8. Hebrews 13:15: "Through Him then let us offer up a sacrifice of praise to God continually, that is, the fruit of lips, which make confession to His name."

  9. James 5:13: "Is any cheerful? Let him sing praise."

When the King James Version was translated (1611) and the American Standard Version some years later (1901), one hundred forty-eight Hebrew and Greek scholars were used in these works. Each time that these scholars came to the word "psallo" and its derivatives, they translated it into the English word "sing." Therefore, when one reads the New Testament, he can have full confidence in knowing that when he sings in worship to God, he is doing exactly what the Holy Scriptures authorize.

You might also be interested in knowing that the early church did not in fact use an instrument such as an organ in their song service, at least for the first six hundred years. "Pope Vitalian is related to have first introduce organs into some of the churches in Western Europe about 670; but the earliest trustworthy account is that of one sent as a present by the Greek Emperor Constantine Copronymus to Pepin, king of Franks in 755" (American Encyclopedia 12: 688). "The organ is said to have been introduced into church music by Pope Vitalian in 666 A.D" (Chambers Encyclopedia 7: 112). Either way, one can readily see that the use of instrumental music did not originate with the first century church. The introduction of such caused division among members of the Roman Catholic Church and was discarded until about the first part of the fourteenth century. Along with other digressive practices, the use of instrumental music caused a major schism between the Roman Catholic and the Greek Catholic churches (1311). The Greek Catholic Church rejected the use of the instrument, along with the selling of indulgences, the authority of the pope, etc.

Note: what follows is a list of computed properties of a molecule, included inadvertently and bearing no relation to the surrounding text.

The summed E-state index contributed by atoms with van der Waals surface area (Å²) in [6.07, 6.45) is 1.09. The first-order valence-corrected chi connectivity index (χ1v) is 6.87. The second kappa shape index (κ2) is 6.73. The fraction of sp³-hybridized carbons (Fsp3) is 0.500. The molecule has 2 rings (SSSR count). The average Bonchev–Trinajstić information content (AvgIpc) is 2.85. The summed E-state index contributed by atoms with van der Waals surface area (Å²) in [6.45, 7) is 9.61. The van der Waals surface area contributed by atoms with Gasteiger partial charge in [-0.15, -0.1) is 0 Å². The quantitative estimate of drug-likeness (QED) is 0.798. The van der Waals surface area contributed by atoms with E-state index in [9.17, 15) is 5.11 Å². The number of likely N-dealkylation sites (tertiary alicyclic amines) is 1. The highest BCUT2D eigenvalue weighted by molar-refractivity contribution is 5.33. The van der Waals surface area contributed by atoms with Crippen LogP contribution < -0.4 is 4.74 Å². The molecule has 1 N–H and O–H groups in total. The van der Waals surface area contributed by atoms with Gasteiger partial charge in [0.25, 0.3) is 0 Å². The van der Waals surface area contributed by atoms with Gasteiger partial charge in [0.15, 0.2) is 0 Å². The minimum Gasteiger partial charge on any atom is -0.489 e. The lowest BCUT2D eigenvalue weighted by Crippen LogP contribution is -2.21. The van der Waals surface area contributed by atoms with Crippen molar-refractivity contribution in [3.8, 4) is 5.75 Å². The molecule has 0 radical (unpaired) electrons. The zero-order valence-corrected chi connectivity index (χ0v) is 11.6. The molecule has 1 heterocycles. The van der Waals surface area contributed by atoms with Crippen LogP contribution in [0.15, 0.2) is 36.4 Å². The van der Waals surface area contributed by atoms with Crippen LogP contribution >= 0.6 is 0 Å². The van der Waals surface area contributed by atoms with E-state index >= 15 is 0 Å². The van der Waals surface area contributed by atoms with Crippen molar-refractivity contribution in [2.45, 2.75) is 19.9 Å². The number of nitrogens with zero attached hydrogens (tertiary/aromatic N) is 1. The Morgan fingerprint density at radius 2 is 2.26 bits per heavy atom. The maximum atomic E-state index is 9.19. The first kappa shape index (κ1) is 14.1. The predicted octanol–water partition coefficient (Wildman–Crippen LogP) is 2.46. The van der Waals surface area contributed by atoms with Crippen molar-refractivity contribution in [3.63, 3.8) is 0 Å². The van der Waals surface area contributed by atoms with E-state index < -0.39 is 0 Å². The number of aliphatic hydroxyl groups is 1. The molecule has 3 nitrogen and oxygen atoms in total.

Later, the great reformer, Martin Luther, rejected the use of the organ. He said, "The organ in the worship of God is an ensign of Baal." John Calvin said of the organ in worship, "It is no more suitable than the burning of incense, the lighting of tapers or revival of the other shadows of the Law. The Roman Catholics borrowed it from the Jews." When John Wesley was asked about the use of the organ, he replied, "I have no objection to the organ in our chapels provided it is neither heard or seen" Charles H. Spurgeon, when asked why he did not use the organ in worship, gave 1 Corinthians 14:15 as his answer: "I would as soon pray to God with machinery as to sing to God with machinery." Adam Clark said, "...And I further believe that the use of such instruments of music, in the Christian Church, is without the sanction and against the will of God; that they are subversive of the spirit of true devotion, and that they are sinful...Music, as a science, I esteem and admire: but instruments of music in the house of God I abominate and abhor. This is the abuse of music; and here I register my protest against all such corruptions in the worship of the Author of Christianity" ("Amos 6:5." Clarke's Commentary).